Though the book appears to be well researched, it flirts with the limits of social mores of the 1820s. Lydia and Robert are well aware of the need to protect Lydia’s reputation from gossip once they arrive in England but they come close to arousing suspicions a time or two. Luckily they pull up short of anything that might have got the old biddies of the village started as there is only so much flouting I could have believed in. The story shows a slightly “Vaseline on the lens” view of pirates and piracy but I enjoyed the crew rallying behind Mattie and Lydia so much that I could overlook that.

Overall, this is a welcome addition to your 19th century pirates oeuvre. Maybe it’s a little bit too democratic for England of the age but that section doesn’t last long and Robert isn’t the typical aristocrat. With its smart and sexually aware heroine who has reached for the gusto she wants in life – both then and now – and delightfully self assured hero – he knows which angles and fabrics flatter him – plus a pint sized dynamo just begging for her own story to be told, I had a great fun reading it. B

~Jayne

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Another long time reader who read romance novels in her teens, then took a long break before started back again about 15 years ago. She enjoys historical romance/fiction best, likes contemporaries, action- adventure and mysteries, will read suspense if there's no TSTL characters and is currently reading very few paranormals.

13 Comments

  1. AMG
    Mar 24, 2014 @ 11:15:25

    I’m not a big pirate fan, and I didn’t love Robert in Castaway Dreams. (Weirdly I loved CD, as normally that type of heroine doesn’t do anything for me. But this book just swept me away. And made me really look at the way writers write about intelligence–show me, don’t tell me. So many characters are supposed to be super intelligent while the writing shows the opposite.)

    So Marshall has changed my mind before, and she might do it again.

  2. Darlene Marshall
    Mar 24, 2014 @ 13:02:17

    I foresee a book for her and heaven help her hero.

    Just for you, Jayne, from the WIP:

    “We’ll take him aboard. Don’t untie him until we’re at sea. If he wishes to become a cheerful and cooperative crew member, fine. Otherwise we can entertain ourselves placing wagers on how long he can swim with sharks.”—Mattie.

  3. Lia
    Mar 24, 2014 @ 14:22:58

    @Darlene Marshall:
    I haven’t read all your books (yet), but the two books that I have read I really enjoyed! Will definitely add this one to my (large) TBR-pile.

  4. Jayne
    Mar 24, 2014 @ 15:09:22

    @AMG: I loved “Castaway Dreams.” Loved the hero. Adored the heroine. And if any dog could change my mind about liking small dogs, it would be Pom Pom. The only reason I didn’t review it here is because I beta read it.

  5. Jayne
    Mar 24, 2014 @ 15:11:13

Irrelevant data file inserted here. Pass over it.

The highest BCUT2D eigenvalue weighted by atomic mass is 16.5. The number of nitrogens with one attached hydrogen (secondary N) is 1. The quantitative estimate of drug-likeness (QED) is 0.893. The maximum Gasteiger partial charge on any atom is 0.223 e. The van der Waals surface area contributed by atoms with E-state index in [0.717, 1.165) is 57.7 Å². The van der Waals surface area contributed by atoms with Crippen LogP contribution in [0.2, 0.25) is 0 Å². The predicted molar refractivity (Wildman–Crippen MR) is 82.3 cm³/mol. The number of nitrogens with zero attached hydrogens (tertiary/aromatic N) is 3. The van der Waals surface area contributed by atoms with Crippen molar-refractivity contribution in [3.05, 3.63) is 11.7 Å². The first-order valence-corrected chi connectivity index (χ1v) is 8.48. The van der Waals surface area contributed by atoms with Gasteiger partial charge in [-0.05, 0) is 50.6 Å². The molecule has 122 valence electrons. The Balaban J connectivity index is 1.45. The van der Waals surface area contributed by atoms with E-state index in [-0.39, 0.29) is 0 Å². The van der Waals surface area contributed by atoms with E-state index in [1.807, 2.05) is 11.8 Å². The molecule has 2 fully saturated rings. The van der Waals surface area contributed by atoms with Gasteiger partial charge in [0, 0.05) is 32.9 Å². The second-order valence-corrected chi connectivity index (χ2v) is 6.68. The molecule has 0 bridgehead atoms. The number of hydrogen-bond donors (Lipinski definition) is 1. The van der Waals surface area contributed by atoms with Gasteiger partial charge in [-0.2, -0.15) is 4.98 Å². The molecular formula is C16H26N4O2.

@Darlene Marshall: Squeeee! Can’t wait for it.

  6. Connie
    Mar 25, 2014 @ 09:28:36

    I loved Castaway Dreams just ordered TPSB! I will definitely look for Mattie’s story.

  7. Kim in Baltimore
    Mar 25, 2014 @ 09:53:52

    I enjoyed THE PIRATE’S SECRET BABY. I was laughing from page one ….

  8. Sirius
    Mar 25, 2014 @ 19:46:23

    I think I want. Sounds like fun. Thanks Jayne.

  9. Jayne
    Mar 26, 2014 @ 04:16:50

    @Sirius: Darlene usually manages to mix a lot of fun in with her drama and adventure.

  10. nasanta
    Mar 26, 2014 @ 22:10:23

    Thanks for the review, especially the quotes. I immediately purchased the book, and enjoyed it a lot! I have a couple of other books by the author that I got as freebies so I think I’ll actually check them out now instead of in the vague future. I’m also going to check out Castaway Dreams.

  11. nasanta
    Mar 26, 2014 @ 22:35:25

    @nasanta:

    Too late to edit. I thought I had a couple as freebies from Amazon but cannot find them now. However, I did have Sea Change as a purchased item from Fictionwise on GR so maybe I got confused. Nonetheless, looking forward to Mattie’s story. already purchased Castaway Dreams, and definitely looking into the other books.

  12. Sirius
    Apr 05, 2014 @ 14:58:13

    Read, loved, especially adored Mattie – as you said, child who acts as real child. Liked Adults a lot too – fun! Jayne I would have never picked up this book without your review – just because I am not very good in finding good m/f books read, haven’t been for years. You guys had been awesome help thank you.

    Omg I can see sequel is coming. Squeak.

  13. pooks
    Jun 12, 2014 @ 03:50:17

    Add me to the list of those who found this book–and author–via this review. Unlike you, I hate the title [and all similar titles] and never would have picked this book up otherwise. Am I glad I did!